Glaze the windows ...

Right up to the Gothic period, glass was considered suitable for handicrafts but not for construction. That all changed in the 14th century. It is believed that a glass maker from Rouen in France perfected the manufacture of crown glass in 1330. Today it is sometime known as "bullseye glass". Crown glass is made by forming a plate from a thin, pre-blown sphere which is re-heated several times during the process. Another method is to spin it to create a round flat disk and cut it into sickle-shaped segments. Only the central section, with a diameter between seven and fifteen centimetres, is used for the pane: this is the "bullseye". Windows made of crown glass look as if a number of bottle bottoms have been placed next to one another and joined using lead strips. In addition to the crown glass method, there are the casting and cylinder methods.

Impressive, ostentatious, flooded with light ...

It was during the 17th century that glass finally became firmly established as an industrial material and construction element. Roller technology was introduced, which enabled the production of glass elements of a consistent thickness by pouring molten glass onto a rolling table, spreading it out and pressing it with heavy rollers. The demand for cut glass and glass decorations began to increase steadily. The relevant technologies were largely unknown in Venice, the traditional glass making centre. But people wanted bespoke glass – they wanted to integrate hunting scenes, landscapes and allegorical figures into their windows and glass vessels and have them flood with light. It was then that the so-called Baroque cut glass made its début. Artists and craftsmen from Bohemia, Silesia and Brandenburg began inscribing various motifs into glasses, and successfully challenging Venetian dominance.

Preferably totally flat ...

Glass production became fully automated, in the wake of industrialisation, a development that was accompanied by scientific studies into the physical properties of various glass recipes. The result was a steady improvement in manufacturing methods and an increasingly varied product range. 1904 was a special year for the glass industry. Together with Émile Gobbe, Émile Fourcault invented a way of producing flat glass – the so-called "Fourcault process". From then on, flat glass was manufactured with a consistent width because it was extracted vertically directly from the glass trough. Until then, window panes could only be fashioned in a highly work intensive and costly process from large glass cylinders, which had to be cut from top to bottom and heated multiple times in a special kiln before being stretched and pressed flat. Fourcault's "drawn glass" production method continued to be used in the flat glass industry for many years. The American Irving W. Colburn developed the Libbey-Owens process in 1917, which was essentially based on the Fourcault process. However, by modifying certain aspects of the process, Colburn was able to achieve a fortyfold production increase. The first fully automated bottle blowing machine was introduced in 1923. In 1959, the British firm Pilkington Brothers Ltd. presented a process for the production of float glass. Today, float glass is still the most widely used glass type in construction. The production process involves a continuous ribbon of molten glass which is poured onto a bath of molten tin and floats on the surface due to its lower specific gravity.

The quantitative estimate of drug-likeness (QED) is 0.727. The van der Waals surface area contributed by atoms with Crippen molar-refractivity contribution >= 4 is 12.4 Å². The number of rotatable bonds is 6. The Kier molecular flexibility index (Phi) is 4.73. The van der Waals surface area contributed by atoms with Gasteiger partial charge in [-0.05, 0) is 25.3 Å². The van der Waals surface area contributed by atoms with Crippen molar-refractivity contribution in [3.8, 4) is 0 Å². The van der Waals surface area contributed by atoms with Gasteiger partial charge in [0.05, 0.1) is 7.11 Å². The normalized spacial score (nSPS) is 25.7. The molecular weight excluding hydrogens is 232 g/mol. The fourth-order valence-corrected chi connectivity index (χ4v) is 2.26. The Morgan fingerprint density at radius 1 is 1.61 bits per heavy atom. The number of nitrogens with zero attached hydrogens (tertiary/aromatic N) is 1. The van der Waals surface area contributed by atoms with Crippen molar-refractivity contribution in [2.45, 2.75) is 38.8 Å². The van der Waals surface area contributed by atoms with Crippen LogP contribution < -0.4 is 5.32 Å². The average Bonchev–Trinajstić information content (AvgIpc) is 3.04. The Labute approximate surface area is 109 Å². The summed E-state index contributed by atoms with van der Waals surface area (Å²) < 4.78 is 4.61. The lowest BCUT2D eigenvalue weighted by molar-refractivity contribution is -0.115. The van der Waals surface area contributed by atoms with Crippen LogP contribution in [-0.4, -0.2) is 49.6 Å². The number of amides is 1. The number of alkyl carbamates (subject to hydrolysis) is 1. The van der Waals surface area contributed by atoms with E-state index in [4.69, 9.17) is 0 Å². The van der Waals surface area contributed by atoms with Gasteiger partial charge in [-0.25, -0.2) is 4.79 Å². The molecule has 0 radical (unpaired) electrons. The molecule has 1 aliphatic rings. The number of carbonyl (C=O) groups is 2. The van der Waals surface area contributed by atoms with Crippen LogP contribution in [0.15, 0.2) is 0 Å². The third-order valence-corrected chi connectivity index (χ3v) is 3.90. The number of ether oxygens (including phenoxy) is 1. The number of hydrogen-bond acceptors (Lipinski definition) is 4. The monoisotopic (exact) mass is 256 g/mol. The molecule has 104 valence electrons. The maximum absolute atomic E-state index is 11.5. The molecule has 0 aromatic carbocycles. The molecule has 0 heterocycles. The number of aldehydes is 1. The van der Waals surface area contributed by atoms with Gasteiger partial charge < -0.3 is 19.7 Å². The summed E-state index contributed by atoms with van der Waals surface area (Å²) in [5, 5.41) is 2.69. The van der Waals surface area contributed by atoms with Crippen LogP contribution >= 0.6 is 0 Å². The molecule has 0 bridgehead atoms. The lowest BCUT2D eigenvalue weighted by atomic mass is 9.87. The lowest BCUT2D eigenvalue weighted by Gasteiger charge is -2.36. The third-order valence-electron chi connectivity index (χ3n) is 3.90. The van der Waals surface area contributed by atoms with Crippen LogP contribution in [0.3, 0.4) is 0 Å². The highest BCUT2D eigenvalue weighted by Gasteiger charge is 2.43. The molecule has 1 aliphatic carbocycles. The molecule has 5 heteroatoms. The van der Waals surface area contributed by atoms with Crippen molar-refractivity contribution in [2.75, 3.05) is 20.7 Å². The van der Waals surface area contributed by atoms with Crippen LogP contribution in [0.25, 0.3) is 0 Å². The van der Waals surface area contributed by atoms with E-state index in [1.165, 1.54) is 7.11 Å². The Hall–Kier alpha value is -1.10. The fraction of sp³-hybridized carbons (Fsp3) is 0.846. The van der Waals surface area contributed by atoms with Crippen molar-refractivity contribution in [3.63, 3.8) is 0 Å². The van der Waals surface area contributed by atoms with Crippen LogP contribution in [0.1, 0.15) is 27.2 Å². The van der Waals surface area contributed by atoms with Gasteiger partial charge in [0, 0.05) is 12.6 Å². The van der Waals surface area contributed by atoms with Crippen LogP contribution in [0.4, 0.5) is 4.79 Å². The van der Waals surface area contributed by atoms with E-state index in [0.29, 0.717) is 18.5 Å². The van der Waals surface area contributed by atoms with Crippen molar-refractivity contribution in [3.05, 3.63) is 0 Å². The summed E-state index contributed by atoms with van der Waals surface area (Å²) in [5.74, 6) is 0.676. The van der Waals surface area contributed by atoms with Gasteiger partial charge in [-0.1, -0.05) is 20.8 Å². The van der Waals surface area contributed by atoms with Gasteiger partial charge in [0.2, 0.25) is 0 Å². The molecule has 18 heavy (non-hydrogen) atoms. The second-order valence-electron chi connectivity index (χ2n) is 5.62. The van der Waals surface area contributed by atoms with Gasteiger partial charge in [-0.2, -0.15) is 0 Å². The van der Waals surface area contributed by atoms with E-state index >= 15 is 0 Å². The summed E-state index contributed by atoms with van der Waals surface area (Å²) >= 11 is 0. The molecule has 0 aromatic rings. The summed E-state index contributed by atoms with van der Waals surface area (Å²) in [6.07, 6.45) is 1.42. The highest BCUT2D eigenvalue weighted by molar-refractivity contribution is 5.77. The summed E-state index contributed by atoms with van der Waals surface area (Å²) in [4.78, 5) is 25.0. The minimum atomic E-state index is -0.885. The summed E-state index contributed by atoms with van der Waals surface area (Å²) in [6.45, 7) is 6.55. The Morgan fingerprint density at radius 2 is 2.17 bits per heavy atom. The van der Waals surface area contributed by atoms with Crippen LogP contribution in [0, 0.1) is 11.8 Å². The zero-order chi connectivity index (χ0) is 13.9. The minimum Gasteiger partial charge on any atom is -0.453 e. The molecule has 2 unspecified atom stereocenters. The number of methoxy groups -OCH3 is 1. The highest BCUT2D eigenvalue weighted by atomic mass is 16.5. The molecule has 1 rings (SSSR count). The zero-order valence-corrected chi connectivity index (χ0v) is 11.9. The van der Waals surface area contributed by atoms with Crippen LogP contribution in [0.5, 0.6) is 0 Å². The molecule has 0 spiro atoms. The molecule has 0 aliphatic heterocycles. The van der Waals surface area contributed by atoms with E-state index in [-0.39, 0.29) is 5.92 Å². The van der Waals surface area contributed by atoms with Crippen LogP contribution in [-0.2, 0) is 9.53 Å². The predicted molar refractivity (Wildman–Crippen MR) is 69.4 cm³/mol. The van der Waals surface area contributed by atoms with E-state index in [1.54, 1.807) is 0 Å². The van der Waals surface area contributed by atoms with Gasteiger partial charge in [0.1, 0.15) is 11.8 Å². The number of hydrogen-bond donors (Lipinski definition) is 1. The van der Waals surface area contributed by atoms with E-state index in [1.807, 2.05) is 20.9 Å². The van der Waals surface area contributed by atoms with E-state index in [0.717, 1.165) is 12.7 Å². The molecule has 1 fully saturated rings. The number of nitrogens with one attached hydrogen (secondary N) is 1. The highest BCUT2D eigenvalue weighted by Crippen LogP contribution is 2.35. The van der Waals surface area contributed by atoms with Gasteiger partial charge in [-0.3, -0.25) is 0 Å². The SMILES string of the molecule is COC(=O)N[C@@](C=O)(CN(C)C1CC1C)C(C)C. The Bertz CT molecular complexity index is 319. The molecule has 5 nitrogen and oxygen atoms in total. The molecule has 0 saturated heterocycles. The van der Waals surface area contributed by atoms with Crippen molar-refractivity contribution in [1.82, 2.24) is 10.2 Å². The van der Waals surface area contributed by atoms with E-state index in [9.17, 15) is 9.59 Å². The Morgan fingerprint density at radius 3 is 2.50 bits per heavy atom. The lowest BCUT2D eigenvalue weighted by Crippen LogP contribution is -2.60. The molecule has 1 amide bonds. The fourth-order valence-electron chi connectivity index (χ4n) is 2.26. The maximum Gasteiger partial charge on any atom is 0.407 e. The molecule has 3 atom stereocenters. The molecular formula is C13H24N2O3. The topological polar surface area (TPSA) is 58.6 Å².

Glass here and now, and in the future ...

Glass is eternal and ubiquitous. Throughout the ages and generations it has developed from a chance by-product to a multi-functional production material. And, there appears to be no end in sight to this development. Today, glass is used as a structural element, an insulating material and, in the form of glass fibres, in the communications industry. Solar panels, displays and even semiconductors are made of glass. Products stored in hygienic, clean glass casings remain fresh and retain their flavour and unadulterated aroma for extensive periods: nothing gets in; nothing gets out. That applies to the perfume industry as well as medical engineering. In fact, there are very few sectors today that can get by without glass. The glass industry is continuously developing new application possibilities using cutting-edge technology and the newest scientific insights. Today the market still differentiates between mundane glass for daily use, special purpose glass and ornamental glass.